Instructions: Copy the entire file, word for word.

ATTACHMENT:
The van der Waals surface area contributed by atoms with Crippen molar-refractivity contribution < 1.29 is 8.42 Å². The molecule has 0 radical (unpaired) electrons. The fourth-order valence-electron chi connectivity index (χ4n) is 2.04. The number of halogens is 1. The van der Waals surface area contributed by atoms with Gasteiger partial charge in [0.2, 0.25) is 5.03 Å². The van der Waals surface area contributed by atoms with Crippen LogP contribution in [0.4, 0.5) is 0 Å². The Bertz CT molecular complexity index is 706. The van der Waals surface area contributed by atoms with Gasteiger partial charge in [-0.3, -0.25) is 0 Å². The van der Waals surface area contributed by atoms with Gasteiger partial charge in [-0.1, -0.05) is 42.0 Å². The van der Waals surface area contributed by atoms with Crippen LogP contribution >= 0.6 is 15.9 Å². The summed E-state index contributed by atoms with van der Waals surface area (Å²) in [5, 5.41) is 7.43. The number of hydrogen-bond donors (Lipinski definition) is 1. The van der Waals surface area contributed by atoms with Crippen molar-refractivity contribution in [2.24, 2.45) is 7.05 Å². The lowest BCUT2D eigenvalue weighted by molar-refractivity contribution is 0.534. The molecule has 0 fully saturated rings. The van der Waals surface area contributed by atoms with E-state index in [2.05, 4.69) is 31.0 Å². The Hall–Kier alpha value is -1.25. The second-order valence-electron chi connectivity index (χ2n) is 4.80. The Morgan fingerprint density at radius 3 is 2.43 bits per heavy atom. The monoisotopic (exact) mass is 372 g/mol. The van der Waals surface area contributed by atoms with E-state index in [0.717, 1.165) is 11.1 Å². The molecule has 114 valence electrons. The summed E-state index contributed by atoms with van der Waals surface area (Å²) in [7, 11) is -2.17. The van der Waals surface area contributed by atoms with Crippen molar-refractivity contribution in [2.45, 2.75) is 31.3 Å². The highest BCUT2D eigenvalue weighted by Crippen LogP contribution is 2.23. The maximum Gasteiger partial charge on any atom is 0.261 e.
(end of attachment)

The van der Waals surface area contributed by atoms with Crippen molar-refractivity contribution < 1.29 is 8.42 Å². The molecule has 0 radical (unpaired) electrons. The fourth-order valence-electron chi connectivity index (χ4n) is 2.04. The number of halogens is 1. The van der Waals surface area contributed by atoms with Gasteiger partial charge in [0.2, 0.25) is 5.03 Å². The van der Waals surface area contributed by atoms with Crippen LogP contribution in [0.4, 0.5) is 0 Å². The Bertz CT molecular complexity index is 706. The van der Waals surface area contributed by atoms with Gasteiger partial charge in [-0.3, -0.25) is 0 Å². The van der Waals surface area contributed by atoms with Gasteiger partial charge in [-0.1, -0.05) is 42.0 Å². The van der Waals surface area contributed by atoms with Crippen LogP contribution >= 0.6 is 15.9 Å². The summed E-state index contributed by atoms with van der Waals surface area (Å²) in [5, 5.41) is 7.43. The number of hydrogen-bond donors (Lipinski definition) is 1. The van der Waals surface area contributed by atoms with Crippen molar-refractivity contribution in [2.24, 2.45) is 7.05 Å². The lowest BCUT2D eigenvalue weighted by molar-refractivity contribution is 0.534. The molecule has 0 fully saturated rings. The van der Waals surface area contributed by atoms with E-state index in [2.05, 4.69) is 31.0 Å². The Hall–Kier alpha value is -1.25. The second-order valence-electron chi connectivity index (χ2n) is 4.80. The Morgan fingerprint density at radius 3 is 2.43 bits per heavy atom. The monoisotopic (exact) mass is 372 g/mol. The van der Waals surface area contributed by atoms with E-state index in [0.717, 1.165) is 11.1 Å². The molecule has 114 valence electrons. The summed E-state index contributed by atoms with van der Waals surface area (Å²) in [7, 11) is -2.17. The van der Waals surface area contributed by atoms with Crippen molar-refractivity contribution in [2.45, 2.75) is 31.3 Å². The highest BCUT2D eigenvalue weighted by Crippen LogP contribution is 2.23. The maximum Gasteiger partial charge on any atom is 0.261 e.